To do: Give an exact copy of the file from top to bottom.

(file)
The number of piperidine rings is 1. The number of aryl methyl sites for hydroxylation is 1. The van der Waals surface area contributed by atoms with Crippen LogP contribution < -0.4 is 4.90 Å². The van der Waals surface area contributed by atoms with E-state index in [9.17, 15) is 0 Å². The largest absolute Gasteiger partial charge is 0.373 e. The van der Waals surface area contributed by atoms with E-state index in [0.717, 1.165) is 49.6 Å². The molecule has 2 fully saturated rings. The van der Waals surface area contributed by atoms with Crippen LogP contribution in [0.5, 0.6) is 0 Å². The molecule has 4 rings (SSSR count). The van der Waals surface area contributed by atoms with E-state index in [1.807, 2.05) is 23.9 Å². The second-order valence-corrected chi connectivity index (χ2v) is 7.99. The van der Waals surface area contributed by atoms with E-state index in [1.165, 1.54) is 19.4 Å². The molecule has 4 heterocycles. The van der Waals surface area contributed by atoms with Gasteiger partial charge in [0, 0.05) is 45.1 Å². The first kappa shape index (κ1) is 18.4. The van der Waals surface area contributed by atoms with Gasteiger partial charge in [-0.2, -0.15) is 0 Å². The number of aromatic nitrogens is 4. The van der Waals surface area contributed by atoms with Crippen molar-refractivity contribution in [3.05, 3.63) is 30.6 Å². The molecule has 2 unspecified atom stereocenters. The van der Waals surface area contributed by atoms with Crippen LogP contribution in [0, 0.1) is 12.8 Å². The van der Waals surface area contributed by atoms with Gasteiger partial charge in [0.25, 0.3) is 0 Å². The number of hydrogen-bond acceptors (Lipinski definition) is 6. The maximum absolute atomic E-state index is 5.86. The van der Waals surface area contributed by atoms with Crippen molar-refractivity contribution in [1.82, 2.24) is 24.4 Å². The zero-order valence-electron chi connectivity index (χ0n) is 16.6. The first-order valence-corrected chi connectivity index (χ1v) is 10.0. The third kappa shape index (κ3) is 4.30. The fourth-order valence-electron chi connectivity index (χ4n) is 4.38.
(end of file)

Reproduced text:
The number of piperidine rings is 1. The number of aryl methyl sites for hydroxylation is 1. The van der Waals surface area contributed by atoms with Crippen LogP contribution < -0.4 is 4.90 Å². The van der Waals surface area contributed by atoms with E-state index in [9.17, 15) is 0 Å². The largest absolute Gasteiger partial charge is 0.373 e. The van der Waals surface area contributed by atoms with E-state index in [0.717, 1.165) is 49.6 Å². The molecule has 2 fully saturated rings. The van der Waals surface area contributed by atoms with Crippen LogP contribution in [0.5, 0.6) is 0 Å². The molecule has 4 rings (SSSR count). The van der Waals surface area contributed by atoms with E-state index in [1.807, 2.05) is 23.9 Å². The second-order valence-corrected chi connectivity index (χ2v) is 7.99. The van der Waals surface area contributed by atoms with E-state index in [1.165, 1.54) is 19.4 Å². The molecule has 4 heterocycles. The van der Waals surface area contributed by atoms with Gasteiger partial charge in [0, 0.05) is 45.1 Å². The first kappa shape index (κ1) is 18.4. The van der Waals surface area contributed by atoms with Gasteiger partial charge in [-0.2, -0.15) is 0 Å². The number of aromatic nitrogens is 4. The van der Waals surface area contributed by atoms with Crippen molar-refractivity contribution in [3.05, 3.63) is 30.6 Å². The molecule has 2 unspecified atom stereocenters. The van der Waals surface area contributed by atoms with Crippen LogP contribution in [0, 0.1) is 12.8 Å². The van der Waals surface area contributed by atoms with Gasteiger partial charge in [0.25, 0.3) is 0 Å². The number of hydrogen-bond acceptors (Lipinski definition) is 6. The maximum absolute atomic E-state index is 5.86. The van der Waals surface area contributed by atoms with Crippen molar-refractivity contribution in [1.82, 2.24) is 24.4 Å². The zero-order valence-electron chi connectivity index (χ0n) is 16.6. The first-order valence-corrected chi connectivity index (χ1v) is 10.0. The third kappa shape index (κ3) is 4.30. The fourth-order valence-electron chi connectivity index (χ4n) is 4.38.